Published on February 21st, 2013 | by Taylor Majewski0
Interview with Mosaic Artist Mary Clark-Camargo
When beginning work on their backyard, most people turn to large retailers to improve their outdoor living; however, when Mary Clark-Camargo remodeled her outdoor kitchen counter she didn’t run to the nearest IKEA. Instead, she made it herself, turning it into a colorful mosaic.
Since then, Clark-Camargo’s knack for working with glass to create innovative artworks has impressively developed. Though she is best known for her mosaics of the female form, Clark-Camargo’s work varies from chairs to decorative ornaments. Her innovation as a sculptor has been praised on television shows like HGTV and the DIY Network, and she now teaches mosaic classes for other artists in the Los Angeles area.
Currently, Clark-Camargo makes large-scale sculptural pieces from exotic glass, her work permanently exhibited in the Cactus Gallery in Eagle Rock, California, an urban neighborhood in Northeast Los Angeles that has embraced the city’s budding underground art scene. Her pieces are reminiscent of ancient times, when female sculptural forms were symbolic and highly valued. In her work, Clark-Camargo carefully combines pieces of glass, tile and semi-precious stones to create her vibrant figures.
Art Animal had the opportunity to talk with Clark-Camargo to find out more about her artistic pursuits.
Art Animal: Do you draw inspiration from life, photographs or imagination?
Mary Clark-Camargo: My large sculptural Day of the Dead skulls have a little of both, a certain percentage will be highly decorative using DOD motifs; and then there is usually an area with the theme subject of the piece which is sometimes taken from photographs. Some of my abstract pieces just start out with one object or interesting piece of glass and I build from there. At some point it will feel like something organic, such as a seascape.
AA: Do you have any special techniques that you use to create your works?
MCC: Most mosaic work is based in ancient techniques that have been used for thousands of years. We now have the benefit of modern materials. The convergence of these two things has lead to a lot of innovation in the mosaic art world but you must first start with a basic understanding of mosaic. Fortunately, the ancient techniques are still being taught. There is a renewed interest in learning mosaic since the advent of the internet.
AA: Which is more important to you: the subject of your work or the way it is executed?
MCC: Well, as an artistic spirit the subject is always important. Everything you put out there should mean something or you are just organizing and assembling. Execution has an important place in mosaic because there are rules that must be followed or it is just a sloppy mess. You must have a basic understanding of andemento, which is the direction in which your pieces move. One of the things I stress to my students is making your work with the right adhesives for the substrate and materials you are using.
AA: What do you think is the most important influence in your art?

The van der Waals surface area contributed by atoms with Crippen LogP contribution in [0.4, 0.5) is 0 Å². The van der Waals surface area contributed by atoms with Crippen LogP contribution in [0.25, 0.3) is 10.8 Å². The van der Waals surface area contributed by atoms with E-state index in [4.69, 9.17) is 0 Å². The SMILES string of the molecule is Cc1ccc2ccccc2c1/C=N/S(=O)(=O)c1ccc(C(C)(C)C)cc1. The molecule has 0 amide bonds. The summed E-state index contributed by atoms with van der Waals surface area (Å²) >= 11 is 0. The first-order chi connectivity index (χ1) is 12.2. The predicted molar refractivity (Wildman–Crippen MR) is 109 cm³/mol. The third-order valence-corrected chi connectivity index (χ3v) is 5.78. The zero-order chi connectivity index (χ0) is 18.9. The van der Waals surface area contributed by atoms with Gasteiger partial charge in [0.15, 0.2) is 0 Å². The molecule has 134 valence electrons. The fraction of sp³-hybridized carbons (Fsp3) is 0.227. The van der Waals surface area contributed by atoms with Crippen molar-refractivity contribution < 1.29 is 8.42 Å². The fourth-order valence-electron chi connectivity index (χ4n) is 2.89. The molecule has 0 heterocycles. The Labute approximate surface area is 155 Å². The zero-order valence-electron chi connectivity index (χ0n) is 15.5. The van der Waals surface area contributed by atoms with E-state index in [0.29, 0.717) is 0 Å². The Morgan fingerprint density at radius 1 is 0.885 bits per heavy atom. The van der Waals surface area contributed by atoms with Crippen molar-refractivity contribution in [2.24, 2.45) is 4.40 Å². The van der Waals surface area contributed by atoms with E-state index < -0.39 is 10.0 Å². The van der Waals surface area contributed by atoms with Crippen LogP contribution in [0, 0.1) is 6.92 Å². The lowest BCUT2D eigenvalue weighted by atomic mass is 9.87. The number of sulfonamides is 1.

MCC: First, I love religious icons and symbols. Second would be my love of color and texture.
AA:What is the most challenging aspect of working with glass and tile?
MCC: I have been known to spend weeks looking for certain colors in glass. You cannot just mix up a batch of glass to your exact specification. Sometimes you have to make do with what is out there but I will search until I am positive that it does not exist! The other thing is that your andemento is equivalent to your brushstrokes in representational pieces. It can be extremely labor intensive and time consuming to make the glass flow like paint.
AA: Do you have a favorite project that you’ve done? If so, why is it your favorite?
MCC: Yes, it is a piece that I am just finishing up. It is a table called Truth. As I said earlier I love symbols and icons but I have also made pieces based on a single word. I started with the word and decided to make it beautiful so I found an amazing font. The font was in need some sort of foundation to highlight it so I put a winged heart underneath it. At this point it had a tattooish vibe so I added roses underneath, I added some Masonic-like pyramids with eyes in the corners and that set the tone for the rest of the table. There is a lot of magic and mystery to this piece. The table has a drawer and with a name like Truth it was imperative that the inside of the drawer be profound. I ordered dozens of doll eyes and lined the sides of the drawer with them and crackled mirror. The bottom of the drawer has a flying carpet and the word Karma. I have been told that it feels like an alter. I cannot think of a higher compliment.
AA: Where do you place of your work in society?
MCC: Mosaic art is experiencing a new renaissance. Although it is one of the oldest and most enduring art forms, until recently, it was confined to craftsman who passed it down through their families or crafters. With materials becoming more available through the internet and modern methods of fabrication, it is an exciting and innovative time for mosaic artists. There has always been a place for mosaic in public art but I think we are starting to see some mosaic that is a little less traditional, a little more edgy. It is starting to sell in galleries and show up in museums. Every year I try push myself artistically by trying something I have never done before. I have not decided what that will be this year just yet.
Find out more about Mary Clark-Camargo by visiting her website at www.newstoneagemosaics.com.